Charles Raff

1 Introduction Moore performed the proof of an external world, known as “Moore’s proof,” in his 1939 lecture “Proof of an External World.” The opening of Moore’s lecture quotes Kant’s problem of an external world where the Critique of Pure Reason famously declares lack of a solution to Kant

J.Adam Carter

Part I Dogmatism, Conservativism, and the Mainstream Debate 1. Moore’s Proof There is something intellectually unsatisfying about G.E. Moore’s ( 1959 ) proof of the external world. However, it is not especially obvious just what it is about the Proof that fails to satisfy. No one outside

Michael Clark

Retribution and Organic Unities M ICHAEL C LARK * Department of Philosophy University of Nottingham University Park, Nottingham, UK michael.clark@nottingham.ac.uk G.E. Moore argued that his principle of organic unities, according to which the value of a whole is to be distinguished from the

Keren Gorodeisky and Kelly Dean Jolley

… How far does the pattern of certainty and doubt in Moore’s philosophical position agree with the pattern of certainty and doubt in the commonsense view of the world? The agreement would seem to be complete. Moore’s certainties are the certainties of the plain man. His doubts and

Penelope Maddy

1 Annalisa Coliva 1 Professor Coliva and I share a great admiration for Moore and Wittgenstein, despite some disagreement on what exactly makes them so admirable. In the case of Wittgenstein, we disagree about how to sort out the various voices in On Certainty : her Wittgenstein

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Edited by Christine Huguet and Fabienne Dabrigeon-Garcier

A truly cosmopolitan Irish writer, George Moore (1852-1933) was a fascinating figure of the fin de siècle, moving between countries, crossing genre and medium boundaries, forever exploring and promulgating aesthetic trends and artistic developments: Naturalism in the novel and the theatre, Impressionism in painting, Decadence and the avant-garde, Literary Wagnerism, the Irish Literary Revival, New Woman culture. This volume on border-crossings offers a variety of critical perspectives to approach Moore’s multifaceted oeuvre and personality. The essays by contributors from various national backgrounds and from a wide range of disciplines establish original points of contact between literary creation, art history, Wagnerian opera, gender studies, sociology, and altogether reposition Moore as a major representative of European turn-of-the-century culture.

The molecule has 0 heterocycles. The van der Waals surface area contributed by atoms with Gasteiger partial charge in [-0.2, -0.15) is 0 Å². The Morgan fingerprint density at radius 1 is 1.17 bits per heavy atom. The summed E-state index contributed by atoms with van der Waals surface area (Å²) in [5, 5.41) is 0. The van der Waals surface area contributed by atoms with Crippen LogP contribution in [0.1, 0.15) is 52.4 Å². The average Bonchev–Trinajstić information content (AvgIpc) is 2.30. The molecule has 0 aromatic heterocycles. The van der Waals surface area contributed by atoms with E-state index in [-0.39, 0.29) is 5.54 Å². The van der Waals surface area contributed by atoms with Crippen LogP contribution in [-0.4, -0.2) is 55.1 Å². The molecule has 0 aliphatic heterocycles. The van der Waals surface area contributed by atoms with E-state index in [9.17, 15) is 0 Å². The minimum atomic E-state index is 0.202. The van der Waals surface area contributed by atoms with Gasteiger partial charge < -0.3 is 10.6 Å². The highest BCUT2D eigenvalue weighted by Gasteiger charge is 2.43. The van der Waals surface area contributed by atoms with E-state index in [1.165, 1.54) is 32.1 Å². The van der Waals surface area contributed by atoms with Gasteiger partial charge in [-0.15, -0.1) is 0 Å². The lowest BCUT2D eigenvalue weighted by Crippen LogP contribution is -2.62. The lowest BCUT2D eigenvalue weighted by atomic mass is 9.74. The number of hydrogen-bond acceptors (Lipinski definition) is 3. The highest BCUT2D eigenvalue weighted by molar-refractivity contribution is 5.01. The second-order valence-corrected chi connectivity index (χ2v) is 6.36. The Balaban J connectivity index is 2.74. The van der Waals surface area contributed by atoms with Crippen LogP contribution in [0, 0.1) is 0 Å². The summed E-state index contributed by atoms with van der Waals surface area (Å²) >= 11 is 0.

Schütt, H.

Moore, George Edward (4.11.1873 London – 24.10.1958 Cambridge), engl. Philosoph, mit seinem Freund B.Russell einer der Pioniere der analytischen Philosophie. Selbst ausgebildet am Trinity College in Cambridge, lehrte M. dort seit 1898 als Fellow, 1911–1925 als Lecturer und 1925–1939 als Prof.; 1921

Robinson, D.

Moore, Henry (30.7.1898 Castleford, Yorkshire, England – 31.8.1986 Perry Green, Hertfordshire), einer der bedeutendsten Bildhauer des 20. Jh.; von 1921 bis 1925 Studium am Royal College of Art in London, danach bis 1932 Lehrtätigkeit daselbst. Sein Frühwerk zeichnet sich durch schlichte, direkt in

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Daniel Moore

The Greek historian Polybius (2nd century B.C.E.) produced an authoritative history of Rome’s rise to dominance in the Mediterranean that was explicitly designed to convey valuable lessons to future generations. But throughout this history, Polybius repeatedly emphasizes the incomparable value of first-hand, practical experience. In Polybius: Experience and the Lessons of History, Daniel Walker Moore shows how Polybius integrates these two apparently competing concepts in a way that affects not just his educational philosophy but the construction of his historical narrative. The manner in which figures such as Hannibal, Scipio Africanus, or even the Romans as a whole learn and develop over the course of Polybius’ narrative becomes a critical factor in Rome’s ultimate success.

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Stewart Moore

In Jewish Ethnic Identity and Relations in Hellenistic Egypt, Stewart Moore investigates the foundations of common assumptions about ethnicity. To maintain one’s identity in a strange land, was it always necessary to band tightly together with one’s coethnics? Sociologists and anthropologists who study ethnicity have given us a much wider view of the possible strategies of ethnic maintenance and interaction.

The most important facet of Jewish ethnicity in Egypt which emerges from this study is the interaction over the Jewish-Egyptian boundary. Previous scholarship has assumed that this border was a Siegfried Line marked by mutual contempt. Yet Jews, Egyptians and also Greeks interacted in complicated ways in Ptolemaic Egypt, with positive relationships being at least as numerous as negative ones.